I love what you wrote about Mary the mother of Jesus: “Mary wasn’t a perfect mother. This gives me hope. . . . My mommy failures won’t wipe out my kids’ destinies either. And neither will yours.” What advice can you give to moms like me who are painfully aware of our own shortcomings—we are striving to grow as Christians and moms, but sometimes we long for perfection and feel overwhelmed by Mom Guilt?

Andy: None of us are perfect mothers. None. Of. Us. We each have our strengths and weaknesses. I knew I’d be a better mom when my kids were teenagers than when they were babies. (And I was.) It’s probably a miracle they came out as good as they did. I prayed a lot. I prayed for God to redeem my mistakes. And He has. Comparison gets us here too. If Pinterest makes you crazy and depressed, don’t do it! I remember watching a friend get up from where the mommies were sitting and walk across the yard to whisper into her son’s ear, and that day I thought, “Oh! What a great idea. Instead of yelling at my kids I should get up, walk over to them, and talk to them.” It took energy. Everything about being a mom takes energy. So, I prayed for energy and creativity in the discipline department, and I did my very best to enforce quiet time in the afternoon so that I could do my Bible study while they were resting. The kitchen sink was filled with dirty dishes, but I was a much better mama when I had my time with the Lord.

 

See? I told you Andy was amazing! I know you’ll love reading A Mary Like Me as much as I did.

To stay connected with Andy, visit her website and find her on Facebook, Twitter, Instagram, and Pinterest. (Tell her Elizabeth sent you!) Andy offers a free chapter of her book here after you sign up for her newsletter. You can purchase A Mary Like Me on Amazon and at your nearest Lifeway Store.


Other posts you might enjoy:

When Life Poops on Your Party

When Life Is Uncertain

When Being a Grown-up Means You’re Still Growing Up

13 Scriptures to Read with Your Daughter

13 Back-to-School Scriptures 

Freeze-Frame


When Life Poops on Your Party


emotional control during crisis

Adorable guilty dog photo (my dog-nephew, Huckleberry) courtesy of my sister Alexandra, of A Loves J

 

The minivan smells like French fries.

Mr. Tall, Dark and Handsome looks at me from the driver’s seat and pulls into our driveway. “Home sweet home! Are you ready to unpack?”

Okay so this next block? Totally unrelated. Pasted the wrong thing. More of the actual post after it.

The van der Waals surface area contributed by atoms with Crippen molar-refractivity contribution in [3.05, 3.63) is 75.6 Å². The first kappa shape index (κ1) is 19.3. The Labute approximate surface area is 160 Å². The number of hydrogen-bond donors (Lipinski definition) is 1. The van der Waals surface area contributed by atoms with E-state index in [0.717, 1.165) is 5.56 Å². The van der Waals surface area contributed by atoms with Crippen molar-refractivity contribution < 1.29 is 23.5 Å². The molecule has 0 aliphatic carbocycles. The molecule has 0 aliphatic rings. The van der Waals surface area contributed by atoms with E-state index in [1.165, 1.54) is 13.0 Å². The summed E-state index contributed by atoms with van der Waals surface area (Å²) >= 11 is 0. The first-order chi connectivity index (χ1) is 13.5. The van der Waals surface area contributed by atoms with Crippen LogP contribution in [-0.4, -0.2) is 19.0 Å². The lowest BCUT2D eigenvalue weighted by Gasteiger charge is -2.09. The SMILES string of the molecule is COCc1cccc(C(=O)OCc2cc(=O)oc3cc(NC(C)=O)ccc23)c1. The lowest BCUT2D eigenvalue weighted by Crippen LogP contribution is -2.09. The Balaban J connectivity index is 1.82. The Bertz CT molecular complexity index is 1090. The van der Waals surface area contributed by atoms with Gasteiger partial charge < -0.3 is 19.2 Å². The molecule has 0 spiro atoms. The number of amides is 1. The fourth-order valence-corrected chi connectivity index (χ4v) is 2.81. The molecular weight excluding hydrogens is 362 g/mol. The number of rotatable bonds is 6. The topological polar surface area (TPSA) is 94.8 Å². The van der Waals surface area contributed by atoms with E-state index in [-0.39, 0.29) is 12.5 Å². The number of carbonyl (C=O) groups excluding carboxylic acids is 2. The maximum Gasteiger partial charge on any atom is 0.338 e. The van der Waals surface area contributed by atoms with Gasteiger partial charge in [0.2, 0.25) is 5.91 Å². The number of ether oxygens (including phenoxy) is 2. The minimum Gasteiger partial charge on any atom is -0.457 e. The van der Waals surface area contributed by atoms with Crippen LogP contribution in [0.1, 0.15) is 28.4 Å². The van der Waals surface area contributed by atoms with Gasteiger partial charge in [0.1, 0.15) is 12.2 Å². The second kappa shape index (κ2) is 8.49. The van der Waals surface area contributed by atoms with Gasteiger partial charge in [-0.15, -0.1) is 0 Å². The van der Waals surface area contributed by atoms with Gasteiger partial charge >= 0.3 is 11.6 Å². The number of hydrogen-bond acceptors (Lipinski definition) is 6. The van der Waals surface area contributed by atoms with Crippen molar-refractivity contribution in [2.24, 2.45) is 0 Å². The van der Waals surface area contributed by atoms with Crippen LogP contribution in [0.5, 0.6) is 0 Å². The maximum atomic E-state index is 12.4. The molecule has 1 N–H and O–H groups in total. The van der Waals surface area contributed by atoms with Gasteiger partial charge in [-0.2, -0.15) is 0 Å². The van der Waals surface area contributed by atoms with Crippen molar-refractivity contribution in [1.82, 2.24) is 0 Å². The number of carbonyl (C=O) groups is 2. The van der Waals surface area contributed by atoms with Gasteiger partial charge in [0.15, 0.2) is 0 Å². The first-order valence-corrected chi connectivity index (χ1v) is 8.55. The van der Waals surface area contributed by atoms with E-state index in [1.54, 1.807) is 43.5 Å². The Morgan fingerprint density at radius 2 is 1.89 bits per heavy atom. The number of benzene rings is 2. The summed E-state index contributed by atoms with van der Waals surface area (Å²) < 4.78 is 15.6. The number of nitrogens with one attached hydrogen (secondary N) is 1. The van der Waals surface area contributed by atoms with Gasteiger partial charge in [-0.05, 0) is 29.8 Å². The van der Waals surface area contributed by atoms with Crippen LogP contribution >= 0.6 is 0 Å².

I grunt. (Translation: No. Eight hours of road-tripping have left me too exhausted to unpack. But seeing as our household servants only exist in my Downton Abbey dreams, I have no choice.)

Mr. Positive grins. “If we hurry, we can get them all in bed in an hour, and just… sit on the couch. Doesn’t that sound amazing?”

Yes. Yes it does sound amazing. Amazing and impossible, considering all the unpacking and laundry-ing and removing-of-gas-station-bathroom-grime-from-children’s-bodies that lies ahead. But we can fantasize. I take a deep breath and match his grin. “Let’s do it. You. Me. Vacant expressions on the couch. One hour.”

He punches the button that opens the minivan doors. Four children, eighteen suitcases, and thirty-seven empty Happy Meal containers explode onto our driveway.

A tornado of luggage and flip-flops, we stumble into the garage. The children are giddy: “Let’s go see Cole! He’s missed us so much!” Cole, our graying black Lab, has had fun with dog sitters in our absence, but even so, he hates it when we leave.

The kids sprint ahead of us into the house. Their supersonic shrieks make me smile as I wrestle with suitcases—Aw, they’re so happy to see Cole, how sweet—and Kevin goes in ahead of me. I hear more shrieking, but now it’s Kevin’s voice: “No no no no nooooooo!”

Kevin never shouts. Heart thumping, I drop my bags and race inside. Kevin heads me off in his office, boxing me out, blocking my view. “It’s bad—the dog—it’s so bad. You don’t even want to look.”

Horrible scenes flash though my mind on fast-forward: What’s so awful I can’t even look? Disemboweled couch cushions? Vomit? Gore? Has the dog chewed off his own paw in despair?

For a moment Kevin just stares at me, mouth working, eyes huge, trying to find the words. It’s Avery, the extremely loud and descriptive seven-year-old, who bursts in, shrieking: “Poop! Poooooooooooooooooop! There’s dog poop EVERYWHERE!”

I’ll spare you the details, because Avery has told you all you need (and want) to know. (I’ll just say this: Avery chose the word everywhere for good reason.)

Kevin and I have a longstanding deal: He handles pet poop and vomit; I handle human. I have never been more thankful for that arrangement than right here in this dark moment.

So poor Kevin quietly shuffles to the laundry room for a bucket and rags while I sprint past the Disaster Zone, shielding my eyes, trying not to see. (If I don’t see it, maybe it didn’t happen.) I start unpacking and de-gas-station-germing the children, while he sets about de-poop-ifying the carpet.

An hour later, as I’m in the bathroom scrubbing the youngest child, I hear him announce, “Well that was awful, but it’s done.” I shout an encouraging yay. I hear the door squeak open and the dog gallop back inside. Two point five seconds later—I am not exaggerating even a tiny bit—I hear Kevin shout again: “No no no no stoooooooooop! Coooooooole!”

I don’t ask.

I don’t want to know.

But Kevin calls the update through the house: “Cole just threw up on the carpet I JUST CLEANED! Aaaaaaahhhhhh!”